After trying to interpret those flying maps on the wall at the gliding school, I realised that my brain isn’t happy with all those layers of information. It also hid in a corner when Steve Slade tried to show me all the airfields and flight paths he used for his Guinness record flights. The online traffic control sounds similar. I would not have made a good pilot in this country; Australia, out in The Bush, perhaps. Enjoy and embrace your geekdom!
I’m chuffed that Tony is sticking with the guitar build. I don’t mind being experimented upon as long as it doesn’t turn out to be an actual banjo. Although, that wouldn’t be a disaster, either. Must go practice!
Project Pigsty isn’t really about the area, other than clearing it out in a productive way: examples are to fix the Land Rover before parking it elsewhere; to build a forge with the bricks rather than just shifting them. The objective is to make good progress on lots of smaller projects before the Big Barn Build starts and shoves them aside, possibly for years. Having the area tidy and available to receive barn materiel will be a bonus.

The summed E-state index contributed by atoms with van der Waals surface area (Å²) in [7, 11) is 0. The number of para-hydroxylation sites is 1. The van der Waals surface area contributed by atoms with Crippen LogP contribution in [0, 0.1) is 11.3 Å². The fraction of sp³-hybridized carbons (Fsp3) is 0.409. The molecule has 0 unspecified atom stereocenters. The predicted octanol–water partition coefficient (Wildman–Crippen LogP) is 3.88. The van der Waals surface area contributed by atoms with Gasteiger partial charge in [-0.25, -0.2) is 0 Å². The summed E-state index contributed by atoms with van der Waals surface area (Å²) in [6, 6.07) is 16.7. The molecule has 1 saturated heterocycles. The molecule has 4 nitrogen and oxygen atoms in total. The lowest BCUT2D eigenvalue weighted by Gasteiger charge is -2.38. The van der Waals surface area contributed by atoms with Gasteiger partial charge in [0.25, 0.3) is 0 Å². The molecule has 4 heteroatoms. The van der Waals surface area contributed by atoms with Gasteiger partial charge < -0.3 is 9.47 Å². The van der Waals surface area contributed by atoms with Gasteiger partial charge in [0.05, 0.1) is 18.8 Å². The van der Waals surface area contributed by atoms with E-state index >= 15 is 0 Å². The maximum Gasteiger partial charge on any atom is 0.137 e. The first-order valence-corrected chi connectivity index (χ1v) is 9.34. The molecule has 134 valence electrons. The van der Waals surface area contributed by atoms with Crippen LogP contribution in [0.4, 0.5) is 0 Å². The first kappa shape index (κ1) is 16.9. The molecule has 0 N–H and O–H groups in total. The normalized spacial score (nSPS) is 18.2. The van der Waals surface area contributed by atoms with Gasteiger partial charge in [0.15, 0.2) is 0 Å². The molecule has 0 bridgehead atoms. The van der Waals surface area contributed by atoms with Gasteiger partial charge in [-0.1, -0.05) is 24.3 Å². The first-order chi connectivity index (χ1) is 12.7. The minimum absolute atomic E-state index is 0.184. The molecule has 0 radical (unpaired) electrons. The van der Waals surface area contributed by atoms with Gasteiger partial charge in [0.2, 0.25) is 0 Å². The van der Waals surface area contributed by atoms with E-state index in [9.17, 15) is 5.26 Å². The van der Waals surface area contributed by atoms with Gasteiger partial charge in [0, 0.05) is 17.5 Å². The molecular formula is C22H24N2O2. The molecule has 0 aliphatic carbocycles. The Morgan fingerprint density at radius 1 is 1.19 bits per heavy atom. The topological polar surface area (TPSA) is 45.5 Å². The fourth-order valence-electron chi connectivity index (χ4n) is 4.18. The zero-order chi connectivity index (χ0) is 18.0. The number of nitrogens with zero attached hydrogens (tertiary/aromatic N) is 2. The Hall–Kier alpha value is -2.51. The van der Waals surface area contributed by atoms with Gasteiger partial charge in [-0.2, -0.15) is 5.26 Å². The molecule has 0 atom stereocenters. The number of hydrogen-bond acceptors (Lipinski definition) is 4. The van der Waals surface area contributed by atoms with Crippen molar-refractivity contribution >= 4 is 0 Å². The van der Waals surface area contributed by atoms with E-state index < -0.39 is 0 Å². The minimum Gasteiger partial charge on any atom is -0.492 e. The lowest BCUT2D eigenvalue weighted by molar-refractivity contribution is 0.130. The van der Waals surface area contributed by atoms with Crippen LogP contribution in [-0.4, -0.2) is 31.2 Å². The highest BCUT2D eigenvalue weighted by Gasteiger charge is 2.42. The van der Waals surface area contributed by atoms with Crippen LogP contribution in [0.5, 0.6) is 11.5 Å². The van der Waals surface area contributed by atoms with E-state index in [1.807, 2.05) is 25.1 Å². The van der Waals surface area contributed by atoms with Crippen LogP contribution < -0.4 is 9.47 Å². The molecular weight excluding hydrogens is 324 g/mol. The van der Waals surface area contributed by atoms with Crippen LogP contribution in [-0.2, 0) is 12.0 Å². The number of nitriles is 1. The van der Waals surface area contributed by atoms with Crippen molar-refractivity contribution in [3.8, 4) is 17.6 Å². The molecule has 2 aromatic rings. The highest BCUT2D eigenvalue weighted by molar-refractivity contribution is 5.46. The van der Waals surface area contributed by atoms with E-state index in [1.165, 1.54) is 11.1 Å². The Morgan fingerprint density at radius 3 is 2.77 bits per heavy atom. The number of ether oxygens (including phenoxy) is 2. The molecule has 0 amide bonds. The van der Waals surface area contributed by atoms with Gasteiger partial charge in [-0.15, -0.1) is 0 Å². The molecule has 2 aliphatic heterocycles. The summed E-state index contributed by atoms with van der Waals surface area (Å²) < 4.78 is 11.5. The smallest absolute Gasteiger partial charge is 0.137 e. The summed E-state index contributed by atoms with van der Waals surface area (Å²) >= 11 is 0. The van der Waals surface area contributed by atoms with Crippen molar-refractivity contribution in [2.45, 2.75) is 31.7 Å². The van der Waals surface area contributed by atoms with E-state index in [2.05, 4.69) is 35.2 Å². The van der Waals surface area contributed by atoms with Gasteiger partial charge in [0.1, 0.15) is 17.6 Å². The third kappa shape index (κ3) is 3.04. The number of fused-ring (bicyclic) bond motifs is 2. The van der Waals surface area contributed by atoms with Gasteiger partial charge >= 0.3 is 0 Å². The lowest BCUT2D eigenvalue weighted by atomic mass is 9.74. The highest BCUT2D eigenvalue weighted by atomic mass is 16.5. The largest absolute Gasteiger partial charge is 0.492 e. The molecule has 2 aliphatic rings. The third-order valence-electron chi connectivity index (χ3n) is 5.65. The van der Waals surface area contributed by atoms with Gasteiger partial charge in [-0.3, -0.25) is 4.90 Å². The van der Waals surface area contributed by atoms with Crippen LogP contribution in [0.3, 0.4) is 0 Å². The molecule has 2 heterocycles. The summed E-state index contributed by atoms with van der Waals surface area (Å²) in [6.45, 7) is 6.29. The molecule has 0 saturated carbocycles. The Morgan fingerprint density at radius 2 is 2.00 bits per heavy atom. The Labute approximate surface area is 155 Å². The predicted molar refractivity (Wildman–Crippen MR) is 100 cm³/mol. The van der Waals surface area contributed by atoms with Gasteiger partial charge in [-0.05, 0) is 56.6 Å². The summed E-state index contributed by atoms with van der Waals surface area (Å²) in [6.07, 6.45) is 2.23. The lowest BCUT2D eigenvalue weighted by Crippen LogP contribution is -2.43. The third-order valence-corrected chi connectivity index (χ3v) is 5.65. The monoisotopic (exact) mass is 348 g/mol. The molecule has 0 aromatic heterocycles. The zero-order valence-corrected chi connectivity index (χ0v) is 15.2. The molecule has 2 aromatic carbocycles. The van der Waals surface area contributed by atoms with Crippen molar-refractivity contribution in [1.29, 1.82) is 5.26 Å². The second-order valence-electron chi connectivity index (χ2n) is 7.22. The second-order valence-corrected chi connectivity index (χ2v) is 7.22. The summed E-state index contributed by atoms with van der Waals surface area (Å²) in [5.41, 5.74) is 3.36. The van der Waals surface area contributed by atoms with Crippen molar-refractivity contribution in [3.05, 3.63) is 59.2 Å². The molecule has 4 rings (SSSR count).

There is a plan for the pigsty, of course. There are very few square inches of Warland Farm that remain unplanned. The right hand turret will have a bakery oven and sheltered dining area; the left will have the (high-security) brewing shed. There’ll be a large conservatory keeping the barn warm and growing oranges and coffee. In between, over the slurry pit, will be a wooden deck with covered walkways either side, leading to the dining area. Inside the (cleaned out and strengthened) slurry pit will be our cold store and, if needed, machinery like geothermal pumps that are required for the barn.
So, now you know. I won’t expect you to remember; and I’ll be as surprised as you if any of this comes to pass.
Now, back to my oak framing calculations.